Moral Reasoning Exercise

Moral Reasoning Exercise

This is a close reading exercise. The aim of the exercise is to get you to analyze in detail the specific arguments presented in the selected reading in order to

better understand one of the central debates in business ethics.

PHIL 201 Business and Professional Ethics

Read the Guidelines for Writing Philosophy Essays and the Academic Honesty
Policy, both of which can be found under ‘Assessment’ on the iLearn homepage.
Resources:
Please contact the unit convenor if you have questions about how to approach the
assignment: matthew.millar@mq.edu.au
Instructions:
This is a close reading exercise. The aim of the exercise is to get you to analyze in
detail the specific arguments presented in the selected reading in order to better
understand one of the central debates in business ethics.
Make sure you answer every part of each question. This is a short answer assignment.
You do not need to answer the questions in the form of an essay. Please include a
bibliography with the relevant sources from the question and any additional sources
you reference directly.
Read the following article (on e-Reserve) and answer ALL the questions below:
K. E. Goodpaster, ‘Business Ethics and Stakeholder Analysis’, Business
Ethics Quarterly, Vol. 1, No. 1. (Jan., 1991), pp. 53-73.
1.  Goodpaster  argues  that  stakeholder  analysis  is  morally  neutral  and  does  not
by  itself  introduce  ethical  considerations  into  business  decision-­-making.  Explain
in  your  own  words  the  distinction  Goodpaster  makes  between  stakeholder
analysis  and  stakeholder  synthesis.  Why  does  he  think  that  engaging  in
stakeholder  analysis  is  not  sufficient  to  introduce  ethical  thinking  into  business
decisions?  (Stakeholder  Analysis  and  Stakeholder  Synthesis  pp.  55-­-57)
2.  What  does  Goodpaster  mean  by  ‘strategic  stakeholder  synthesis’?  Why  does  he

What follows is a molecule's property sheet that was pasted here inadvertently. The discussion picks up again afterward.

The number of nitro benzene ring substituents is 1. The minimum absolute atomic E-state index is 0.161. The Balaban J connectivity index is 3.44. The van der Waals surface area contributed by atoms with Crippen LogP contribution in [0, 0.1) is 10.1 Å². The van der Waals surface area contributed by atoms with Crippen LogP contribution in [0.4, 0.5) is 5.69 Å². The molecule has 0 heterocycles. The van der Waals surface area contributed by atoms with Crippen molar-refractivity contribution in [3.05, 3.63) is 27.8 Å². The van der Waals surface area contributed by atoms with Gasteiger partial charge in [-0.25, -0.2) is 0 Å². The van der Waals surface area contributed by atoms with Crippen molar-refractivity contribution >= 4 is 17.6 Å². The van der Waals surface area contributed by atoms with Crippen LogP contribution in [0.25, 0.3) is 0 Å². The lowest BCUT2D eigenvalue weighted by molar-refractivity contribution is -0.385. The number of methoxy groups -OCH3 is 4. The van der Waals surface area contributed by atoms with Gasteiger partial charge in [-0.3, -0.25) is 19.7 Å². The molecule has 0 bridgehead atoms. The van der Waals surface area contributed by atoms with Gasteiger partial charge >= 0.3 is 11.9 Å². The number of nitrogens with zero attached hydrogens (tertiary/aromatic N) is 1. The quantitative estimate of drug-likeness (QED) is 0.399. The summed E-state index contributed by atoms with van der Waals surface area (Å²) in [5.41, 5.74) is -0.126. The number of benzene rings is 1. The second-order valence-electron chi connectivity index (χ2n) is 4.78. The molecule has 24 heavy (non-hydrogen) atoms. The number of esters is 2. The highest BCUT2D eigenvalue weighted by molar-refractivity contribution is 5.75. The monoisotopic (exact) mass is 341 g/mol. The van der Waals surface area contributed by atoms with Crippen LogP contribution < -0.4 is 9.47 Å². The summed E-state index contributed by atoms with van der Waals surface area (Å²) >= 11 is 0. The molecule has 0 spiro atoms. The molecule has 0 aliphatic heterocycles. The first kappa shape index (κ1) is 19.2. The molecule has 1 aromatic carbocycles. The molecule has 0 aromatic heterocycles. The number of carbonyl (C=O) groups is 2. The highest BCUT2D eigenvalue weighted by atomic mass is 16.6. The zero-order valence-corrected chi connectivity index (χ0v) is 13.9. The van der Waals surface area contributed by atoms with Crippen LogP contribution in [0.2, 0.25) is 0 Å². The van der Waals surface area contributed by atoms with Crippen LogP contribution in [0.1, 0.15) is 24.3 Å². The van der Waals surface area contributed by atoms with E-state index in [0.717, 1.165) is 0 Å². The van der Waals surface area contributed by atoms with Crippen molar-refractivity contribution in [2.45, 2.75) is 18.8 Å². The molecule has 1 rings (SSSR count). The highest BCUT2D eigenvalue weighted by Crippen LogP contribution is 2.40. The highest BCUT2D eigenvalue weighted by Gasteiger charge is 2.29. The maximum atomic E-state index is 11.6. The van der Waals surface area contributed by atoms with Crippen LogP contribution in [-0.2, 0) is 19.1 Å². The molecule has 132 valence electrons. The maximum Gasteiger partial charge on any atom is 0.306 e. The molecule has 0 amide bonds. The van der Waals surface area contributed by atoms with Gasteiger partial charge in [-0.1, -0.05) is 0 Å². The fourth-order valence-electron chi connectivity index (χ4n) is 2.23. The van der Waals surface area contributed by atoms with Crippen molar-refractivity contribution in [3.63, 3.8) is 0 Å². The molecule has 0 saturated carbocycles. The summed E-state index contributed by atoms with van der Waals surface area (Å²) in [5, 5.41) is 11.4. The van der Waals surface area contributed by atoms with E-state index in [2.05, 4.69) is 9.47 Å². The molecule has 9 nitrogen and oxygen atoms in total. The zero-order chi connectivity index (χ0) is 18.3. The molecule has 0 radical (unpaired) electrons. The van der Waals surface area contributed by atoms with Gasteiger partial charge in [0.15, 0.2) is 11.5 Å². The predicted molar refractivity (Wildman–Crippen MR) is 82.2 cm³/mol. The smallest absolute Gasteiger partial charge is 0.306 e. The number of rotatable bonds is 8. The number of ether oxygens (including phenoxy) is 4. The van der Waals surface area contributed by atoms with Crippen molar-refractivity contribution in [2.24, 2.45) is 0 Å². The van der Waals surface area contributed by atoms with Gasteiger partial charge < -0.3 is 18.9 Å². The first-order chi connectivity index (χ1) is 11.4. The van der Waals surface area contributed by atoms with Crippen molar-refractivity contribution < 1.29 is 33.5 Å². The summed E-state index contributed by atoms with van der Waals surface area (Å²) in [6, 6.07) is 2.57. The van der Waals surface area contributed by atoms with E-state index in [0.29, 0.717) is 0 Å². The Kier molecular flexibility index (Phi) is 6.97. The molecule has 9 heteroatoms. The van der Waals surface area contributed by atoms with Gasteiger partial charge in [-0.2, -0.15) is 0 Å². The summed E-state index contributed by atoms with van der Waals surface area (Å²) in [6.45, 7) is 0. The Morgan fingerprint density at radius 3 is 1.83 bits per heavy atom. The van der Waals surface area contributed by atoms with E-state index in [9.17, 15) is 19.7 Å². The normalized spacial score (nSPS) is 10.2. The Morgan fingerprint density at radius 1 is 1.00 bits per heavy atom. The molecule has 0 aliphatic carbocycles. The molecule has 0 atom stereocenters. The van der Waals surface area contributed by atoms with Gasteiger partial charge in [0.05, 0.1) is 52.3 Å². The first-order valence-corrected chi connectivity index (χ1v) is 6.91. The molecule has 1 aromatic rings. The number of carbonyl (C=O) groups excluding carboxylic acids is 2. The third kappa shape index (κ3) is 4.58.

think  that  businesses  that  operate  according  to  the  principles  of  strategic
stakeholder  synthesis  do  not  really  introduce  ethical  values  into  business
decision-­-making?
(See  Strategic  Stakeholder  Synthesis  pp.57-­-59  and  Is  the  Substance  Ethical  pp.
59-­-61)
3.  Goodpaster  argues  that  we  need  an  approach  to  business  ethics  that  avoids
business  without  ethics  (strategic  stakeholder  synthesis)  and  ethics  without
business  (a  multi-­-fiduciary  stakeholder  approach).  Explain  Goodpaster’s
nonfiduciary  approach  to  business  obligations,  making  sure  you  distinguish  it
from  both  the  multi-­-fiduciary  stakeholder  approach  and  the  strategic
stakeholder  approach.
4.  Listen  to  the  following  radio  program  or  read  the  transcript:  ‘Casualties
in  the  Supermarket  Wars’:
http://www.abc.net.au/radionational/programs/backgroundbriefing/2013-­-12-­-
29/5158628
a)  Goodpaster  argues  that  businesses  have  significant  nonfiduciary  duties  to
stakeholders  other  than  shareholders.  These  include  the  duties  not  to  harm  or
coerce,  lie,  cheat  or  steal  (p.67).  Do  you  believe,  based  on  the  accounts  given  in
the  radio  program,  that  the  major  supermarket  chains  in  Australia  violate  any  of
these  fundamental  moral  duties?  What  moral  duties,  if  any,  do  you  believe  the
large  supermarkets  owe  to  their  suppliers?  Use  examples  from  the  program  to
illustrate  your  points.
b)  Coles  and  Woolworths  have  recently  agreed  to  a  new  voluntary  code  of
conduct  relating  to  commercial  relations  with  suppliers.  Would  signing  up  to  and
abiding  by  such  a  code  be  required  from  the  perspective  of  Goodpaster’s
nonfiduciary  approach  to  business  ethics?  Why/Why  not?
http://www.abc.net.au/news/2013-­-11-­-18/woolworths-­-coles-­-supermarket-­-
code-­-conduct-­-suppliers/5098198)

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